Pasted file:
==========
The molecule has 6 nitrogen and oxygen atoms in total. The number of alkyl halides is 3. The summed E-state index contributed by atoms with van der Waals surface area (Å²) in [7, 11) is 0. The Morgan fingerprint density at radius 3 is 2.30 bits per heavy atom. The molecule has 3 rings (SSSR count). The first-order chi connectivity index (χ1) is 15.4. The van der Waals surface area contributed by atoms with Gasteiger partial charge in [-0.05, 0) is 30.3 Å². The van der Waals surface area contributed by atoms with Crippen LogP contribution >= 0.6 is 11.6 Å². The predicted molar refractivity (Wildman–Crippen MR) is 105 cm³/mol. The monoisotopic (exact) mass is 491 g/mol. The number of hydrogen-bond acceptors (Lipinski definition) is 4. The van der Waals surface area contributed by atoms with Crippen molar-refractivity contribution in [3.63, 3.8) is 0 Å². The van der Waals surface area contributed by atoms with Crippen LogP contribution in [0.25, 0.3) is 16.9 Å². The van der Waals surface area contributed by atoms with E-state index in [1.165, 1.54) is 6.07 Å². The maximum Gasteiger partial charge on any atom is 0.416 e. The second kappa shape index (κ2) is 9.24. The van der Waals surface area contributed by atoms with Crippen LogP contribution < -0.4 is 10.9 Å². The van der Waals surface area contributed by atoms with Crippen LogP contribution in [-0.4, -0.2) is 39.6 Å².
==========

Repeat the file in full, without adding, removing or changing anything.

The molecule has 6 nitrogen and oxygen atoms in total. The number of alkyl halides is 3. The summed E-state index contributed by atoms with van der Waals surface area (Å²) in [7, 11) is 0. The Morgan fingerprint density at radius 3 is 2.30 bits per heavy atom. The molecule has 3 rings (SSSR count). The first-order chi connectivity index (χ1) is 15.4. The van der Waals surface area contributed by atoms with Gasteiger partial charge in [-0.05, 0) is 30.3 Å². The van der Waals surface area contributed by atoms with Crippen LogP contribution >= 0.6 is 11.6 Å². The predicted molar refractivity (Wildman–Crippen MR) is 105 cm³/mol. The monoisotopic (exact) mass is 491 g/mol. The number of hydrogen-bond acceptors (Lipinski definition) is 4. The van der Waals surface area contributed by atoms with Crippen molar-refractivity contribution in [3.63, 3.8) is 0 Å². The van der Waals surface area contributed by atoms with Crippen LogP contribution in [0.25, 0.3) is 16.9 Å². The van der Waals surface area contributed by atoms with E-state index in [1.165, 1.54) is 6.07 Å². The maximum Gasteiger partial charge on any atom is 0.416 e. The second kappa shape index (κ2) is 9.24. The van der Waals surface area contributed by atoms with Crippen LogP contribution < -0.4 is 10.9 Å². The van der Waals surface area contributed by atoms with Crippen LogP contribution in [-0.4, -0.2) is 39.6 Å².